As has been the case with much of the provincial government’s response to the ongoing COVID-19 pandemic, the decision to allow about 500 fully vaccinated health-care workers to attend Wednesday night’s NHL playoff game at Bell MTS Place drew swift and decidedly divided reactions.
Some were supportive, calling the gesture an appropriate show of gratitude to front-line workers who have sacrificed greatly, as well as a signal to the broader public that a return to normalcy — while still obviously not in immediate view — is coming eventually.
Others quickly dismissed the move as ham-handed currying of public favour, another example of our premier’s need to "compete" with other provinces (Montreal and Toronto had fans at their games, so we must keep up), and a wildly inappropriate loosening of restrictions at a time when critically ill patients are being airlifted to three other provinces, owing to our inadequately supported intensive care units’ inability to treat them.
Regardless of one’s position on the relative merits of the game-access decision, there’s no denying the presence of a limited number of selected fans in a professional hockey arena signals the province is moving into a new phase of the COVID-19 pandemic — one whose successful navigation is going to require more nuance and flexibility than the Progressive Conservative government has to date shown an inclination to employ.
The point is this: the health-care workers who were rewarded with access to the game are fully vaccinated individuals. In other words, their presence in a shared space — distanced or not — posed a minuscule level of virus-related risk, to themselves or each other. It’s almost as if they represented a very small herd enjoying a brief moment of hockey-abetted herd immunity.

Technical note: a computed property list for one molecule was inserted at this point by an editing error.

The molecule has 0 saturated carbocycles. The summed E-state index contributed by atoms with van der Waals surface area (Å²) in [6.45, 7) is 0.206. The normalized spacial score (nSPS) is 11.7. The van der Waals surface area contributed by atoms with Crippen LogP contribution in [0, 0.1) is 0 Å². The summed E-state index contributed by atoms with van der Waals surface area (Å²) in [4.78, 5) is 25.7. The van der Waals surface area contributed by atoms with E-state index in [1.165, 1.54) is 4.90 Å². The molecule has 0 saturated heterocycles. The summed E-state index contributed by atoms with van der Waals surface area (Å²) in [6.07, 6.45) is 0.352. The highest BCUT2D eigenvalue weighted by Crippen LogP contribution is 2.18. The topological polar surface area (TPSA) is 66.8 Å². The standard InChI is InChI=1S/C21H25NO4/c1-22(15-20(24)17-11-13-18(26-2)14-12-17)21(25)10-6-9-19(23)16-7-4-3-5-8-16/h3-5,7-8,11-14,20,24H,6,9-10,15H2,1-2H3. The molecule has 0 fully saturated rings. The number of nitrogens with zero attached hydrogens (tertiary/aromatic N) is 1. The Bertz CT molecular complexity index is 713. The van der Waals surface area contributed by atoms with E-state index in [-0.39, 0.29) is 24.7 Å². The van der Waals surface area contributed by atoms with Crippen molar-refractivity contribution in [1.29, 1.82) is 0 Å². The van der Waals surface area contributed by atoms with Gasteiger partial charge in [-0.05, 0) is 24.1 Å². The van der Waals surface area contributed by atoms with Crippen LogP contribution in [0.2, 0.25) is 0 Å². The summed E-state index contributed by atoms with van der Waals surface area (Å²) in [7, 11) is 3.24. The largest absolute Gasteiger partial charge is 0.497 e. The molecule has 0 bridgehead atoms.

And as halting and hesitant as the province’s vaccine rollout has been, we are now moving into a phase in which an increasingly significant proportion of the population will soon have received the prescribed double-dose full vaccination against COVID-19. So how will the province address the disparities in a population that includes some who are fully vaccinated, some who are partially vaccinated and eagerly awaiting a second shot, and some who have opted — for a variety of personal, medical, religious or simply misinformation-fuelled reasons — not to participate in the vaccination process?
What awaits Manitoba is an interesting stretch of weeks and months as the Pallister government — whose pandemic efforts to date have been hamstrung by slowness to act, a reluctance to take forceful action and woefully inadequate communication, leading twice to this province becoming the nation’s COVID-19 hotspot — rolls out a next-phase strategy that will necessarily include provisions for reclaiming normalcy as an aspect of daily living.
It’s a matter of decisiveness rather than dithering. Up–front information rather than backhanded dismissal and deflection. Refinement that recognizes the current realities.
A much-improved ability to predict, react and adapt will be required. For example, one might be inclined to hope that a government able to offer health-care workers a good-will-gesture ticket to a hockey game might find a way to allow the health system in which those workers toil to exhibit sufficient compassionate flexibility to allow a dying parent to be visited by his children (outside the declared certainty of death within two weeks).
It’s a matter of decisiveness rather than dithering. Up-front information rather than backhanded dismissal and deflection. Refinement that recognizes the current realities.
Manitobans who have heeded the government’s call by investing time and trust in the vaccination process deserve to know what benefits have accrued. And the rest of the population might be well served by a reminder of what they are forsaking.